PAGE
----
Meanwhile, Sellal’s task will be monumental. The average Algerian believes this appointment will not change the dynamics of the broken economy, but others are less cynical. The leftist movement and labor unions praised Sellal for having been a “friend” as water minister. The international business community and foreign investors are hearing some positive comments on the potential change in the nation’s laws that ban them from owning more than 49% equity in an Algerian business. The private sector is hoping the nation’s reform program should be accelerated and the remaining $130 billion left to be spent by 2014, should be spent to the penny. Regardless, the country’s economy is in turmoil, aside from the oil and gas sector. This summer, citizens have seen a plenty of an economy that has collapsed and a bureaucracy that harms productive initiatives and job creation, as government was nowhere to be found. Water and power shortages over the summer, added to the depressing trends of price increases due to speculators. While jobs are not created, Bouteflika’s pledge to build a mosque is not always well received. This is because not only it is costing billions of dollars, but the construction firm in charge is importing thousands of Chinese workers to build a house of worship as unemployment in the country is in double digits.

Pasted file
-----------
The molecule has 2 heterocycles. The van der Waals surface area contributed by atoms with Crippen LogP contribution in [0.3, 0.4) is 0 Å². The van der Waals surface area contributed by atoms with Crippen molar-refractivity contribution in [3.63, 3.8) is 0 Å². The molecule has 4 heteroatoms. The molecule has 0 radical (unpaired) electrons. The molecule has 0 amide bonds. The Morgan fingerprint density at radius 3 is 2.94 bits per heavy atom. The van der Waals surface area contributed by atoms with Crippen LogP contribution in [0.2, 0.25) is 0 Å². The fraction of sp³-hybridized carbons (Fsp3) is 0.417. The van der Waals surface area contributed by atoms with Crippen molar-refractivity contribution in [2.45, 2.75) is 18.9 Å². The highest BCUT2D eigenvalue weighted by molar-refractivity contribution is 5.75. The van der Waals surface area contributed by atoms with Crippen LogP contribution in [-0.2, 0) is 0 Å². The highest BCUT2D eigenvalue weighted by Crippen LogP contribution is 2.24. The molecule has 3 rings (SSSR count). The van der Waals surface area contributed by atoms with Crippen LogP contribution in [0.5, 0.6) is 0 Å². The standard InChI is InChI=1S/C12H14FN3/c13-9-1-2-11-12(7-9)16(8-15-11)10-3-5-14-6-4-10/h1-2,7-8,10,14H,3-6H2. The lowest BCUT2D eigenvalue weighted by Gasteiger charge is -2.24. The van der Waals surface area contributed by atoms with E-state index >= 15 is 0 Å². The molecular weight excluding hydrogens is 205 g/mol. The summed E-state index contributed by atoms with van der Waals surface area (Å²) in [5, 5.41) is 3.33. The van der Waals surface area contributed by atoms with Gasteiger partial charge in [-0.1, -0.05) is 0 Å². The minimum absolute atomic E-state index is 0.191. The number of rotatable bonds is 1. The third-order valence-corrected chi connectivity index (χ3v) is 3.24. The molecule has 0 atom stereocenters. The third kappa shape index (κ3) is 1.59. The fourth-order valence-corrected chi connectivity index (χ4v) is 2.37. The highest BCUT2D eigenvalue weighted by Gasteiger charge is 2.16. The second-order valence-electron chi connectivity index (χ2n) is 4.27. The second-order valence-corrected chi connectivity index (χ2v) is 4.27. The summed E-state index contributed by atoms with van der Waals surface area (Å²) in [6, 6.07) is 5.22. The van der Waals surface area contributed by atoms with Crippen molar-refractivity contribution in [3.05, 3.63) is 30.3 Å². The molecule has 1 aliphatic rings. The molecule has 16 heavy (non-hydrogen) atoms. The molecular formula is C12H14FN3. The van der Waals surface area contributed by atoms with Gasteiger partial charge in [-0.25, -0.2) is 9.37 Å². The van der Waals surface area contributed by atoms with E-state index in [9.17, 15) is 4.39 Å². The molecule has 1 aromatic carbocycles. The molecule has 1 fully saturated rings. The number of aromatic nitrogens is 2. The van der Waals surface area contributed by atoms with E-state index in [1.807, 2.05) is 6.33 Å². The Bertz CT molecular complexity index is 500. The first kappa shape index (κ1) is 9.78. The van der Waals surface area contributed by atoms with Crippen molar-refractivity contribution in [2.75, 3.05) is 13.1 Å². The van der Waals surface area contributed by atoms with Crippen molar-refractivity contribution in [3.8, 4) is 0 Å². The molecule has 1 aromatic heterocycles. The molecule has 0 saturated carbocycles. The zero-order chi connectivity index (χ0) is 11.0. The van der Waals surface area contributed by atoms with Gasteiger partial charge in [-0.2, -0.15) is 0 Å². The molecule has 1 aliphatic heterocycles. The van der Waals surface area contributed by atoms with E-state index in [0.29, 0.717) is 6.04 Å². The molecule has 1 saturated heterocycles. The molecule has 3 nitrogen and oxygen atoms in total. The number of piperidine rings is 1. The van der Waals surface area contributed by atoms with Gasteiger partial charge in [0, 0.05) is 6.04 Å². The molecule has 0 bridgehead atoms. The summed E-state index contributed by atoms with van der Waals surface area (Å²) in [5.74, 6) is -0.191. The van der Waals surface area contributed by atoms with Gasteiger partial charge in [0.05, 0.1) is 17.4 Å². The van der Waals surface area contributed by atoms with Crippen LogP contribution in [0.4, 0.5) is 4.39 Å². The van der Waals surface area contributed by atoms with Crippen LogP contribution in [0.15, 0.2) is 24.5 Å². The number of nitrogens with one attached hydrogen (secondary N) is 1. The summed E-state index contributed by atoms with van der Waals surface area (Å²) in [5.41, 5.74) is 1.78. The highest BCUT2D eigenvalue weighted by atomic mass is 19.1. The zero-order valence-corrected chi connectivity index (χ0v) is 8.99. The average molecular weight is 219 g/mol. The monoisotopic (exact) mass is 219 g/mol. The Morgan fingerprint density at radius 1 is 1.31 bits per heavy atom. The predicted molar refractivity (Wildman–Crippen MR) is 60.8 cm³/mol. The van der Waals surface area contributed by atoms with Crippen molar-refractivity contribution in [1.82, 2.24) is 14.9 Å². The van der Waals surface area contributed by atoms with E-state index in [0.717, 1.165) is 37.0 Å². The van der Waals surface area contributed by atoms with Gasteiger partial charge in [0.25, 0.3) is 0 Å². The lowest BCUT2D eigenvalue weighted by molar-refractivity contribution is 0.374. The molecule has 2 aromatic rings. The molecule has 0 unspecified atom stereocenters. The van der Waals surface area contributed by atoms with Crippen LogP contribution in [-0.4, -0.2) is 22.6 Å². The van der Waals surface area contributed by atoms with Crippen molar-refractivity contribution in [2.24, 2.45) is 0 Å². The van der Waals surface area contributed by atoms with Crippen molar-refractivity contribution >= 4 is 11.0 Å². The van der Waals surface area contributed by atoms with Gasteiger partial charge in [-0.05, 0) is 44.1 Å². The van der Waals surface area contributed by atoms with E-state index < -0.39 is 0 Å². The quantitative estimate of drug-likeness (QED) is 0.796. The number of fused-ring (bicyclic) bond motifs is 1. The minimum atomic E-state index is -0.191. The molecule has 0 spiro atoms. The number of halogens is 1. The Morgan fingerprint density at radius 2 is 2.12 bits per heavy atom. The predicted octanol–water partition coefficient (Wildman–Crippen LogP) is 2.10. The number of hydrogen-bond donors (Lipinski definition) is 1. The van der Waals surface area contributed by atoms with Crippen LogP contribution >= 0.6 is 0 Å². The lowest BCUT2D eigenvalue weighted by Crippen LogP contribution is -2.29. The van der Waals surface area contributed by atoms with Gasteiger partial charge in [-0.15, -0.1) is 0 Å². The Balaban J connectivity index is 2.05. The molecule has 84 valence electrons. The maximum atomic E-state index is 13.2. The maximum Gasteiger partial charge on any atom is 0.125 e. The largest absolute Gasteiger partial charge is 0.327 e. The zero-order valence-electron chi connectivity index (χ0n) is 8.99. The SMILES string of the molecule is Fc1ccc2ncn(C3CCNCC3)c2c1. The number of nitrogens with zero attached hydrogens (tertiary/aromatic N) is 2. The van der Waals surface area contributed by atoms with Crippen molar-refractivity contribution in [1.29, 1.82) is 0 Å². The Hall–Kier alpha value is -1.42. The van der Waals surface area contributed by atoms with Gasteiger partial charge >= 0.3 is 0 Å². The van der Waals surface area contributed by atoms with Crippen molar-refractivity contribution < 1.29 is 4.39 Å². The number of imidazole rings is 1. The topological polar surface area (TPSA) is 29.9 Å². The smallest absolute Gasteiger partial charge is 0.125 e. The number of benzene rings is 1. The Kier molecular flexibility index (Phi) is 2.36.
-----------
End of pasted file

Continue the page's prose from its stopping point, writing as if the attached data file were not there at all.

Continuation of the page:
In Morocco, things are not necessarily better post constitutional amendments. The economy remains correlated to the performance of the European economies and the Monarchy remains solidly in power despite the new constitution. The recent appointment of 17 men to lead the regions as Walis (super governors) did not go down well with the grassroots Islamists of the PJD party and pro-democracy activists. This is because the elected Prime Minister (from the PJD) had no input in the list of candidates put forward by the Interior Minister, who reports to the King. The rubberstamping of the list by the PM was not well received by his constituents. And they have a good reason to complain. The Walis are at the top of regional governance. They make or break politicians, businesses, and ideas. They can call upon the police and auxiliary forces to crack down on decent without sufficient oversight. Their rules bypass those of the mayors and virtually nullify any perceived power the Administration thinks it has. With such power, King Mohammed’s ideas on regionalization and giving more power to the provinces carry no logic. And that’s only part of the problems with governance in North Africa.
In this issue, we discuss a host of economic issues, including the latest trends in Tunisian real estate, the deluge of counterfeit products invading North Africa, China’s economic push in the continent, and much more.
Visit the home page of issue 230 to read, download or subscribe.